In some ways, however, hope held out for after-parties always feels halfhearted; if not by definition, then certainly by reputation, after-parties often don't live up to their billings. Fortunately for those who found themselves out Prophet Bar way last night, this one did live up to what it was billed as -- a performance from The Gritz, a DJ set from Erykah Badu and appearances from Mos Def and Talib Kweli. Those who came just to star-gaze certainly got what they were looking for. Actually, they even got a bonus: Farnsworth Bentley was in the building as well.
But, despite the paparazzi-like action that would take place later in the evening (more on that later), this night wasn't just about sneaking a peek at some of hip-hop's most bold-faced names.
Because here's the deal: From a straight-up musical standpoint, the real stars of the night, as should be expected by anyone who has ever previously attended this weekly, were Williams and his Gritz band.
The night got started somewhat late -- later than usual even for this notoriously wee-hours event -- with DJ Jay Clipp spinning his usual old-school hip-hop-heavy fare right up until 11:30 or so and welcoming the crowds who arrived at the Prophet Bar to see that the event, normally held in the smaller of the venue's two rooms, had been upgraded to its larger one. The ever-changing Gritz lineup, on this night a seven-piece, then took the stage to soundcheck.
Here's where the Gritz earn major points: Even their soundcheck sounds cohesive, a slower-than-usual improvised song meant to help the players warm up as the sound engineer and band get their levels set. A Gritz band soundcheck, indeed, is better than 50 percent of this towns' other bands' actual offerings, as the players find a groove, settle into it and sneak tasteful flourish upon tasteful flourish into the mix with nary a word or a sideways glance shared between them.
Melton and a fan.
It only gets better from there, as the band made up of Badu's backing band and various collaborators weaves in and out of songs meant for their upcoming, expected-in-the-fall full-length -- often extending these songs out into jams of their own -- and fully improvised ones to balance out the blend. A particular highlight in recent weeks has been the band's new, free-to-download single, "Summer Boo," which the band debuted at the jam a few weeks back. This night was no different as vocalist Claudia Melton teased and pleased the crowd from her perch at the front of the stage. The song's featured rapper, Big Hud, was surprisingly absent from the stage on this night, though, despite being spotted in the room earlier in the evening. Oh well, his loss.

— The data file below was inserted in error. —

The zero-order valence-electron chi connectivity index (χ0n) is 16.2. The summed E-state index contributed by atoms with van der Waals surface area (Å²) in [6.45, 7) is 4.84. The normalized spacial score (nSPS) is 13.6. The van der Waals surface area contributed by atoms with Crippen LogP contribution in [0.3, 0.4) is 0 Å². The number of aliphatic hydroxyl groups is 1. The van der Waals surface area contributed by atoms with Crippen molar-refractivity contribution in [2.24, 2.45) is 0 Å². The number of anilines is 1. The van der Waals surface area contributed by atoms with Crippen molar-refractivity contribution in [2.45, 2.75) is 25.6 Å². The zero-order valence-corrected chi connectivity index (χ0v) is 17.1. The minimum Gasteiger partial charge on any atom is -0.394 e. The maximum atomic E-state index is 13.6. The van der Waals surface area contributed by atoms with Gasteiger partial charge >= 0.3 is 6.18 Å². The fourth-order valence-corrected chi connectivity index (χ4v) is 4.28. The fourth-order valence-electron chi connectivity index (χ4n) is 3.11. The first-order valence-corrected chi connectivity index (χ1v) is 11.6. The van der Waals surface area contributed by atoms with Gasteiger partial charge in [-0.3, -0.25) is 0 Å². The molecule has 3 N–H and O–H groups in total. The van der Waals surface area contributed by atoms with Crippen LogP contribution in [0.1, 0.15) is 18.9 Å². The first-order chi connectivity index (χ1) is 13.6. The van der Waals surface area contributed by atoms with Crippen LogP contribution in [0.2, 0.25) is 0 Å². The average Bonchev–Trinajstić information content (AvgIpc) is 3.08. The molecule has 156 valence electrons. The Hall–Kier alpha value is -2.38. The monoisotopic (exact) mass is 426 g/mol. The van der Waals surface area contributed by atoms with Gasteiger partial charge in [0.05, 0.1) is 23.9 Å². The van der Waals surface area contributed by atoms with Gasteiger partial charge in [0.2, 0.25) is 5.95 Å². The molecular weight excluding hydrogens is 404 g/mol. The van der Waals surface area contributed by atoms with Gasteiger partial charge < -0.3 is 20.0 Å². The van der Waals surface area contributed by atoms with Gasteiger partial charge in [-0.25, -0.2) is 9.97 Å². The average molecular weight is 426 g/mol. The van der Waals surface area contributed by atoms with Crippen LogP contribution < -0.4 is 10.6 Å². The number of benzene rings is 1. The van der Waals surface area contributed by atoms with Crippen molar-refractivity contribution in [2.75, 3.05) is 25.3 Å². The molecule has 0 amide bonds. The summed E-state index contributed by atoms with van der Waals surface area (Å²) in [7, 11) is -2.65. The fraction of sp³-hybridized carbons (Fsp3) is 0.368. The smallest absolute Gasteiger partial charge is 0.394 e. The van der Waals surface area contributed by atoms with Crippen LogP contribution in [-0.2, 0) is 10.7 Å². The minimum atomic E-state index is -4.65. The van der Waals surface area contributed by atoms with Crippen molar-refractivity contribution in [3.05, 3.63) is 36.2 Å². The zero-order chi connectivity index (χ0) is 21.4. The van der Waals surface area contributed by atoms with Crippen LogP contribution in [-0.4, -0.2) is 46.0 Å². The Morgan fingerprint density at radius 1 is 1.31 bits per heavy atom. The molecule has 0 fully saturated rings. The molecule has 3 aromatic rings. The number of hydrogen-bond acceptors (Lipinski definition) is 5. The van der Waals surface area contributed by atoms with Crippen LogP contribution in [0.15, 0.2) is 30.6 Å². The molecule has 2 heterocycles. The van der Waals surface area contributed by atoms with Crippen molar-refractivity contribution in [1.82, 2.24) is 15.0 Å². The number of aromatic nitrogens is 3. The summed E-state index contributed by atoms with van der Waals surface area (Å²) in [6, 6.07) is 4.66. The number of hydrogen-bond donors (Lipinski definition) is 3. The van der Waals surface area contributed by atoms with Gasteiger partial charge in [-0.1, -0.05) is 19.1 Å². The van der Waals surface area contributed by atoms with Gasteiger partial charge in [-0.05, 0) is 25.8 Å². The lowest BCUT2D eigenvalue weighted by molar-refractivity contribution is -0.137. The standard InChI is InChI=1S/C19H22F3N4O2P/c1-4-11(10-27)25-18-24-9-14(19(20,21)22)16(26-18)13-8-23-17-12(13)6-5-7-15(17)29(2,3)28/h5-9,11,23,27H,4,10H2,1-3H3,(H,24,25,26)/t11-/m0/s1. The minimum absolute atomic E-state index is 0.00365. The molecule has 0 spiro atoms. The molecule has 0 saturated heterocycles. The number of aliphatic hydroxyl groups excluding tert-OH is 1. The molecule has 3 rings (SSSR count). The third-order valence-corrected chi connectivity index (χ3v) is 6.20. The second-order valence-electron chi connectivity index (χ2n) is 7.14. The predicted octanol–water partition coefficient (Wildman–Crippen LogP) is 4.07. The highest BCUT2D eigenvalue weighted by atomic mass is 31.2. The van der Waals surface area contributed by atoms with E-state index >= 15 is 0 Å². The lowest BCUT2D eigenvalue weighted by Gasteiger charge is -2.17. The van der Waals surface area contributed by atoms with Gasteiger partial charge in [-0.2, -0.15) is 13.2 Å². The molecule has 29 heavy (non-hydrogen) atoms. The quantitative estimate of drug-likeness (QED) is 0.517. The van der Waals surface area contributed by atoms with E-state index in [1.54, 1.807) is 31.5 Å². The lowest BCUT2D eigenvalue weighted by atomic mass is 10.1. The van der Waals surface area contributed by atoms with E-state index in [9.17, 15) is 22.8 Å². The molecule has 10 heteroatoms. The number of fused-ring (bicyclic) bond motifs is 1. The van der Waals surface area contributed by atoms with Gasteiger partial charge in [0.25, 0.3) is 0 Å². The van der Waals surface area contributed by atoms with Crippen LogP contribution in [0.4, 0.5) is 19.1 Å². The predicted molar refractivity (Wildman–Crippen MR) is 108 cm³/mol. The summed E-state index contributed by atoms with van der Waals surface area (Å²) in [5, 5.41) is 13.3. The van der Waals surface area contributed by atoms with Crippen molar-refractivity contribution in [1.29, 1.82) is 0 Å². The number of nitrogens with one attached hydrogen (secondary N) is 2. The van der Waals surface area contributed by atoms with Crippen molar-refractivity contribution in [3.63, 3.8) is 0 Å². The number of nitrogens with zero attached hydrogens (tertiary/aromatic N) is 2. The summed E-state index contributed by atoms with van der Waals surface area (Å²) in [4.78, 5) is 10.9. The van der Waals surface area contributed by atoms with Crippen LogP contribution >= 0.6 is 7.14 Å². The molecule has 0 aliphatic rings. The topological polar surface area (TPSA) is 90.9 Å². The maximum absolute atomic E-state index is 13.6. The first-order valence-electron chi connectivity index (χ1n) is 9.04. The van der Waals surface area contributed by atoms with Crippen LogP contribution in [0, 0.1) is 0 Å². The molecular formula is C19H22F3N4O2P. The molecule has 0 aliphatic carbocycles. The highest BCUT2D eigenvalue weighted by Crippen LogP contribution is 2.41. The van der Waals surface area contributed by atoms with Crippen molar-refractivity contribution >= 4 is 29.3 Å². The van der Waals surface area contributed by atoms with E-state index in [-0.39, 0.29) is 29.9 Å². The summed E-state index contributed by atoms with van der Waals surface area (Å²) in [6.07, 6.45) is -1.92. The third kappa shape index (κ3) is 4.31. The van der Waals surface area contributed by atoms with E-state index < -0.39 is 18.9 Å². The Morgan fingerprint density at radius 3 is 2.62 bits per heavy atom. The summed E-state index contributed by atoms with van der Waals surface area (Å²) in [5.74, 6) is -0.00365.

Because, at around 1 a.m., his disappearance was greatly overshadowed by the appearance of a bigger name, Badu, who rolled up to the venue in her white, all-original '64 Lincoln Continental, complete with whitewall tires and as seen in her controversial "Window Seat" music video. Clearly taken by the recent dip in temperatures, Badu walked into the room wearing a white stole and a fedora, making a beeline for the side of the stage where her DJ gear awaited her.
Within minutes, she was behind her set-up, and clearly in DJ Lo Down Loretta Brown mode, intent on DJing and not singing. She teased as much, though; among the soul tracks, '80s R&B singles and golden era hip-hop songs she played in her set, her own material was the most prevalent, each time earning an eruption from the by-now-quite-large crowd huddled before her at the stage. She didn't give in to performing, though; neither did Kweli and Mos Def, who arrived shortly thereafter to flank Badu, wave at the crowd and hype them up in particular as Badu dropped Beanie Sigel's "Roc The Mic."
The crowd didn't seem to mind, though. They got to see Badu, Kweli and Mos Def -- and huddled by the back of the stage among the rest of Badu's entourage, Farnsworth Bentley. And they were happy with it.
A successful after-party? No doubt.
Badu and Mos Def
It did come with one notable party foul, though: As the night finally came to a close and the crowds spilled onto Main Street to say their goodbyes, the fans encircled Badu's car, snapping pics with their cell phones as the singer, in a car filled with Kweli, Def and about five others, tried to leave. Eventually, a friend of Badu's had to exit the car to ask the crowd to stop taking pictures and disperse.
"Enough!" the friend sternly shouted, exhausted.
The crowd eventually did as they were told.
Another funny thing about after-parties: It's always the ones you didn't invite who hang around the longest, taking awkward photos and trying to over-extend the fun.
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